NL Wild Card Race: Ranking Playoff Contenders Heading into Final Month of Season

Adam WellsFeatured ColumnistAugust 30, 2012

SAN DIEGO, CA - AUGUST 28:  Craig Kimbrel #46 of the Atlanta Braves is congratulated by Brian McCann #16 after getting the final out during the ninth inning of a baseball game against the San Diego Padres at Petco Park on August 28, 2012 in San Diego, California. The Braves won 2-0.  (Photo by Denis Poroy/Getty Images)
Denis Poroy/Getty Images

If September 2012 can come anywhere close to matching September 2011 in Major League Baseball, things are going to get intense in a hurry. The National League Wild Card race looks like it will come down to the wire with four teams within 1.5 games of each other right now. 

Of course, if we learned anything from last year, it is that a nine-game lead isn't safe heading into September. Granted, the Cardinals only had to leapfrog one team last year, whereas a team like Milwaukee, currently 8.5 games back, would have to jump over three teams. 

With approximately 30 games remaining in the season, here is a power ranking of the teams in the NL Wild Card chase. 

(Note: Only teams with a realistic chance are listed, so no Milwaukee or a team that is still mathematically alive but not likely to make it will be discussed.)


No. 1 and 1A. Atlanta Braves and St. Louis Cardinals

I put these two teams together for two reasons. First, and most obvious, they currently hold the lead for the wild-card spots in the NL. At 74-57, the Braves are 2.5 games ahead of the Cardinals and 3.5 ahead of Pittsburgh. 

The second reason is they are the two best teams not leading a division in the National League, bar none.

The Braves have gotten a nice return to form from Jason Heyward (.274/.347/.500) after his disastrous 2011 campaign. Chipper Jones, despite his impending retirement, is still one of the most dangerous hitters in the league. Plus, Michael Bourn, Martin Prado and Freddie Freeman help give them their deepest lineup in a long time. 

The pitching does have a lot of question marks after Tim Hudson, as Tommy Hanson is not the same guy he used to be. His shoulder has to be giving him problems, as his fastball velocity is down nearly 1.5 miles per hour this year (per Fangraphs). 

Kris Medlen has been outstanding since moving into the rotation, though this is his first full season since having Tommy John surgery late in 2010. He could be the Braves' No. 2 starter in the playoffs. 

I am still convinced that St. Louis is the best team in the National League, even as they cling to life in the wild-card race right now.

The Cardinals have easily the deepest lineup top to bottom in the league. Their bullpen has been a source of concern all season, though they can get by with an average group if their rotation holds up down the stretch.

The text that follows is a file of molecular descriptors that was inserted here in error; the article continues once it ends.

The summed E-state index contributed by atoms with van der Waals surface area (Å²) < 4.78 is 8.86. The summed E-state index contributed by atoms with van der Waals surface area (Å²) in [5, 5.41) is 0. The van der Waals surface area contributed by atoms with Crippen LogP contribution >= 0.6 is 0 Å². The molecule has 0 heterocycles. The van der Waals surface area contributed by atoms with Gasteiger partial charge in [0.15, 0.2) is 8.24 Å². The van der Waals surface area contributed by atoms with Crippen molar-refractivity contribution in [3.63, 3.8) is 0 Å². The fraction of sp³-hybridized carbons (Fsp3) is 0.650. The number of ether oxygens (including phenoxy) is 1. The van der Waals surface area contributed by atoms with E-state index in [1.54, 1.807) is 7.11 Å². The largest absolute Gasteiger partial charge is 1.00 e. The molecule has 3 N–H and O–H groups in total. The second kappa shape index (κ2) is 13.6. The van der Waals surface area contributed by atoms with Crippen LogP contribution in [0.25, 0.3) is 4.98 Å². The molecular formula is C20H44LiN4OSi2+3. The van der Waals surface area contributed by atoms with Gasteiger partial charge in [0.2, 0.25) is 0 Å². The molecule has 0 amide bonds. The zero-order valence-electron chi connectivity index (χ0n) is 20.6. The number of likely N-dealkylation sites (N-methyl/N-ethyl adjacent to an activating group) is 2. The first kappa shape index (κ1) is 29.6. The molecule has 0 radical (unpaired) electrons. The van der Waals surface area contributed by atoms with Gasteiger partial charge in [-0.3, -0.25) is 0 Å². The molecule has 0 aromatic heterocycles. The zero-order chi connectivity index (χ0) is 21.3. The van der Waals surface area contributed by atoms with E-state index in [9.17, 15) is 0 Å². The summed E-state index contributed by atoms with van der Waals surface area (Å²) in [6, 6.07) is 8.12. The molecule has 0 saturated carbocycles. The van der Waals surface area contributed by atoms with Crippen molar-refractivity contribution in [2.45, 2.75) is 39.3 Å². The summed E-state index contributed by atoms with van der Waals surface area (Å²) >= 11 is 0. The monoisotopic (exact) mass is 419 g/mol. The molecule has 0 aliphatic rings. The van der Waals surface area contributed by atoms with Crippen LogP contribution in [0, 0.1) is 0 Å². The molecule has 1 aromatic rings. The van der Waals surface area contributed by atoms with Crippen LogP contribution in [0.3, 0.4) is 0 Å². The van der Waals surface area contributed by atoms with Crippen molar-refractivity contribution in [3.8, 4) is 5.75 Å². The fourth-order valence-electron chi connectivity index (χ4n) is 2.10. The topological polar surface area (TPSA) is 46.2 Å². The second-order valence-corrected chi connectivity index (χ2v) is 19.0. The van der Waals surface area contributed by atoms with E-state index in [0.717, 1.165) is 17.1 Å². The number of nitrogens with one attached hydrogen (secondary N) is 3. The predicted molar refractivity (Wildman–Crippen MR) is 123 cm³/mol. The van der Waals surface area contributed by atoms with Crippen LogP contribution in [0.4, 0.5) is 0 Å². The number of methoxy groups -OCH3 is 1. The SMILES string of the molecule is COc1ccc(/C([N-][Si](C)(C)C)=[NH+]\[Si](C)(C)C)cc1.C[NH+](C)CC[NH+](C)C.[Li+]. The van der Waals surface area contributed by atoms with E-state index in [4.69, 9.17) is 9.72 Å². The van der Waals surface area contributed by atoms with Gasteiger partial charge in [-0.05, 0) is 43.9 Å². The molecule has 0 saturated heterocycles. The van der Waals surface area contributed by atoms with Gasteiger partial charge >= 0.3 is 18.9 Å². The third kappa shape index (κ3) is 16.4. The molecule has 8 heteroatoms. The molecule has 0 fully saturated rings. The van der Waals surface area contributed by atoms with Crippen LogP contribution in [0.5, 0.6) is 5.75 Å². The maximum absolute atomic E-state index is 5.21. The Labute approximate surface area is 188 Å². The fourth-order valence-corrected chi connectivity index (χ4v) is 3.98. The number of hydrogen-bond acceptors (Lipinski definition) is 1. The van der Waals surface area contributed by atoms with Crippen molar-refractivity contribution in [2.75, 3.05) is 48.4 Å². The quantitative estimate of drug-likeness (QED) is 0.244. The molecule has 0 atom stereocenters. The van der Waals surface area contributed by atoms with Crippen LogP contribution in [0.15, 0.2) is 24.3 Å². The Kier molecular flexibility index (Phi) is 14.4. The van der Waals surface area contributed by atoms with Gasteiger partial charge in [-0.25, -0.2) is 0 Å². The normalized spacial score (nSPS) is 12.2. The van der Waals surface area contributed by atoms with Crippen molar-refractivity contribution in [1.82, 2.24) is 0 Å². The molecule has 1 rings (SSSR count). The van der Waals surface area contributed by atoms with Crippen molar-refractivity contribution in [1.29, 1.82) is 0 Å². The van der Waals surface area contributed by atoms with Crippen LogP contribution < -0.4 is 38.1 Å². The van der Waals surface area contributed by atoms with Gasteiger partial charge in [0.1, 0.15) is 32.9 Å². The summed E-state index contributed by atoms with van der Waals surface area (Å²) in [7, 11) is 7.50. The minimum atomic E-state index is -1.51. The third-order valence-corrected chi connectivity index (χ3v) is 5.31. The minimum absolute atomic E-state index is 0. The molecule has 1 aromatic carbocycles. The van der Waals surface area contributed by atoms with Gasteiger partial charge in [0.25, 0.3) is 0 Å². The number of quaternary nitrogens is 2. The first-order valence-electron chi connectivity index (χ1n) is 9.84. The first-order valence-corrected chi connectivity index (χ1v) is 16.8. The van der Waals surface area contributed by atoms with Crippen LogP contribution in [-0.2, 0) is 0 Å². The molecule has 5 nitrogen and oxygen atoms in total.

No. 2 Los Angeles Dodgers (70-61, 1.5 Games Behind St. Louis)

After the Braves and Cardinals, the talent drops precipitously in the National League. There are only two teams who still have a shot at catching the wild-card leaders, and between them, the Dodgers are a better bet. 

We all know about the big trade that happened last week, which will help shore up the offense, but their most important player in the final month will be Matt Kemp. He is easily the best player on the team, and he has to stay healthy and productive in order for them to make a run. 

Their rotation after Clayton Kershaw does scare me. Chris Capuano has been a pleasant surprise, though I don't see him as being more than a No. 4 starter. His numbers have been helped by pitching in the big parks of the National League West. 

Andre Ethier might have a superstar contract, but he can't hit left-handed pitching, so the Dodgers will be relying a lot on Kemp and Adrian Gonzalez over the final four weeks of the season. 

They have no depth in the lineup or rotation, so they need all their stars to play up to their full potential in order to sneak into October. 


No. 3 Pittsburgh Pirates (70-60, One Game Behind St. Louis)

I know this really isn't as great as it sounds on paper, but the Pirates should be thrilled at the prospect of finishing over .500 this season. Anything else would be icing on the cake. 

They are starting to fall apart, even though they did just shut out the Cardinals in two straight games. James McDonald (37 earned runs, nine home runs in 63 innings) has been a disaster since July. A.J. Burnett (19 earned runs, six home runs in 33 innings) is pitching like he did in New York since the start of August. 

Andrew McCutchen, who seemed like a lock for the MVP award a month ago, has struggled in August with a .252 average and 27 strikeouts in 107 at-bats. 

The Pirates don't have enough depth in the lineup to withstand a prolonged slump from McCutchen. Pedro Alvarez is hitting a lot of home runs but still striking out in nearly 32 percent of his plate appearances. 

It is obviously not an impossible task for them to come back from this rough stretch, but the magic carpet ride is slowly coming to a halt.